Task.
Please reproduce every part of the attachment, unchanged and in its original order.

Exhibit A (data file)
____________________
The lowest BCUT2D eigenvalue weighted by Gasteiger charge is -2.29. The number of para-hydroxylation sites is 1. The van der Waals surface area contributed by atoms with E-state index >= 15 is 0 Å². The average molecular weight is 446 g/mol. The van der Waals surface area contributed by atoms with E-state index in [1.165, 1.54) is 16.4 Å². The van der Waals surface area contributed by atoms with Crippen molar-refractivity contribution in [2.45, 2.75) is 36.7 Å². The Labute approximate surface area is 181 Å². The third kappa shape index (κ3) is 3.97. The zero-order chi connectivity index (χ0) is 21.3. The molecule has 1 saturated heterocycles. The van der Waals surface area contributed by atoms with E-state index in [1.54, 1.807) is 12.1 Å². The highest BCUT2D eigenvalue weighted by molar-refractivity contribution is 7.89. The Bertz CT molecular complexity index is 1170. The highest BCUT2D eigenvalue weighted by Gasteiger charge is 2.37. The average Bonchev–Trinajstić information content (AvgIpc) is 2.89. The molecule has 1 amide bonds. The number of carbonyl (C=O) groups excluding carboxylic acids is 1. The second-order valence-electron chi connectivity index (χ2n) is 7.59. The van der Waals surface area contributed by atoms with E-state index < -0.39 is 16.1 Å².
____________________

The lowest BCUT2D eigenvalue weighted by Gasteiger charge is -2.29. The number of para-hydroxylation sites is 1. The van der Waals surface area contributed by atoms with E-state index >= 15 is 0 Å². The average molecular weight is 446 g/mol. The van der Waals surface area contributed by atoms with E-state index in [1.165, 1.54) is 16.4 Å². The van der Waals surface area contributed by atoms with Crippen molar-refractivity contribution in [2.45, 2.75) is 36.7 Å². The Labute approximate surface area is 181 Å². The third kappa shape index (κ3) is 3.97. The zero-order chi connectivity index (χ0) is 21.3. The molecule has 1 saturated heterocycles. The van der Waals surface area contributed by atoms with E-state index in [1.54, 1.807) is 12.1 Å². The highest BCUT2D eigenvalue weighted by molar-refractivity contribution is 7.89. The Bertz CT molecular complexity index is 1170. The highest BCUT2D eigenvalue weighted by Gasteiger charge is 2.37. The average Bonchev–Trinajstić information content (AvgIpc) is 2.89. The molecule has 1 amide bonds. The number of carbonyl (C=O) groups excluding carboxylic acids is 1. The second-order valence-electron chi connectivity index (χ2n) is 7.59. The van der Waals surface area contributed by atoms with E-state index < -0.39 is 16.1 Å².